Hi Sam 1404
Yes, I wasn’t suggesting that the hog you saw was out during the day, but we all need to be aware that other people read these posts and may make their own interpretations of what’s said. So it’s useful to be aware that a hog stretched out with its legs extended could be unwell, especially if it appears to be sunbathing. Being wild animals, hedgehogs can appear to be otherwise well when they aren’t.
Hedgehogs are studied, but there is the problem not only of funds but the inconvenient habit they have of disappearing into people’s gardens and into undergrowth! But in reality, you would have to ‘get into the mind of a hedgehog’ to know why it was rubbing it’s chin along the ground. Other animals rub their bodies – or parts of them- along the ground/other surfaces, so why shouldn’t hedgehogs. It isn’t an unusual behaviour. But all too often people will say, as a fact, that certain behaviours are because …. etc. when actually that is just their or someone else’s theory based on seeing the behaviour a few times, or hearsay. Then before long other people begin to state it as fact, especially in these days of social media. But there is probably something new to learn about the behaviour of many animals.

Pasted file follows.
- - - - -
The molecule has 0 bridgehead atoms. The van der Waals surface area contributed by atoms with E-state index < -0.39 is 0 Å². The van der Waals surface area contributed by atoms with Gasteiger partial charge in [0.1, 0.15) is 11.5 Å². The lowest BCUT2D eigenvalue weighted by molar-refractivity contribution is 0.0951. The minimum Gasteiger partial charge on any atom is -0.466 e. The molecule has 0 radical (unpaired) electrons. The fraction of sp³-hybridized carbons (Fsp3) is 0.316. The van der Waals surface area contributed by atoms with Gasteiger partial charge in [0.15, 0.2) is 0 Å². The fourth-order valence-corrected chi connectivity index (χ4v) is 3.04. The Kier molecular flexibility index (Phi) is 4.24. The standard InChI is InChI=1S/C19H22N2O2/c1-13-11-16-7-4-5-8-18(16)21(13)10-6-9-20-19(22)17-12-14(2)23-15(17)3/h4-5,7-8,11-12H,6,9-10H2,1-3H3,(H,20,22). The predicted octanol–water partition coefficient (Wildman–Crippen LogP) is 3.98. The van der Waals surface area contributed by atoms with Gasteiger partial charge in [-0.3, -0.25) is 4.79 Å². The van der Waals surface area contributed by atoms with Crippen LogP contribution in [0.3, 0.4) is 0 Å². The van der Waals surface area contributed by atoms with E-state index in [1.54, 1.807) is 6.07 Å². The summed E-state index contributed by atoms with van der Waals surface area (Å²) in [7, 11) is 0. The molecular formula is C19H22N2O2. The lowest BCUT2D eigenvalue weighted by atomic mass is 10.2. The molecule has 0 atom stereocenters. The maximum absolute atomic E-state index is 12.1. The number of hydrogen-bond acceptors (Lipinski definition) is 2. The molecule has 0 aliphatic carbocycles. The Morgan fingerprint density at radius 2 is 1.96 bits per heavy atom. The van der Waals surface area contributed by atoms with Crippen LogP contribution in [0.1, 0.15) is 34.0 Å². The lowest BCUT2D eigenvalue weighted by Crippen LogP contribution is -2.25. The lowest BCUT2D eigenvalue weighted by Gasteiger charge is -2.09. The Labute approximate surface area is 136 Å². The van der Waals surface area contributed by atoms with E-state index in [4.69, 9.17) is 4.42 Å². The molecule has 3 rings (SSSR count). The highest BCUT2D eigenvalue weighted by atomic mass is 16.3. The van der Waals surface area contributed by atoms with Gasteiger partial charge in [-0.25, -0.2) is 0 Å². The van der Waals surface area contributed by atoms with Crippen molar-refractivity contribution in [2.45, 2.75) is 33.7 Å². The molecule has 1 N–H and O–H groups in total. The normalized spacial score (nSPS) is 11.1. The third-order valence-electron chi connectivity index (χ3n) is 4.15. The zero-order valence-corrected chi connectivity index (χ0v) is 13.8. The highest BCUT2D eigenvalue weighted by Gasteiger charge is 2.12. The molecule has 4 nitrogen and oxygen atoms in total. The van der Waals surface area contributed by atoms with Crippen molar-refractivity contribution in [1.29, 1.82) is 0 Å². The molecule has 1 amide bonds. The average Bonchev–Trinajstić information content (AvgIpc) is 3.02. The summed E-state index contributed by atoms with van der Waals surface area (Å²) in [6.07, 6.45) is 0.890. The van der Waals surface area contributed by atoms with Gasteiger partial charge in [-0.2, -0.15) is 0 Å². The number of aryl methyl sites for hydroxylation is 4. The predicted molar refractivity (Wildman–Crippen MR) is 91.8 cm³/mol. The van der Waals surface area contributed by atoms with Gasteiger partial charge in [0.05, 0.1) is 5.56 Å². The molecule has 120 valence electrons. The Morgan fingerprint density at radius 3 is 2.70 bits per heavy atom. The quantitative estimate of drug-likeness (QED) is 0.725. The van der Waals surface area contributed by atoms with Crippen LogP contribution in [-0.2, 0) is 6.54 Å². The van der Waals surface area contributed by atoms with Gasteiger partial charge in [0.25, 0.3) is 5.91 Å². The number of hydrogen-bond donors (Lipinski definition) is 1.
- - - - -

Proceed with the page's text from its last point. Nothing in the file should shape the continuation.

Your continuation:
I think it would be a mistake to assume that just because someone is a vet or even a hog carer that they necessarily know any more about hedgehog behaviour in the wild than anyone else might. Any more than an expert in wild hedgehog behaviour would necessarily know any more about caring for sick/injured hedgehogs than anyone else. Some may do both, although I imagine time restraints might make that limiting. Although I can see it must be useful knowing a vet, if you have a sick or injured hedgehog.
Personally, I don’t like the term splatting used in relation to wild hedgehog behaviour. Collins dictionary definition: ‘splat is used to describe the sound of something wet hitting a surface with a lot of force.’ Not a nice thought in terms of a hedgehog, I feel.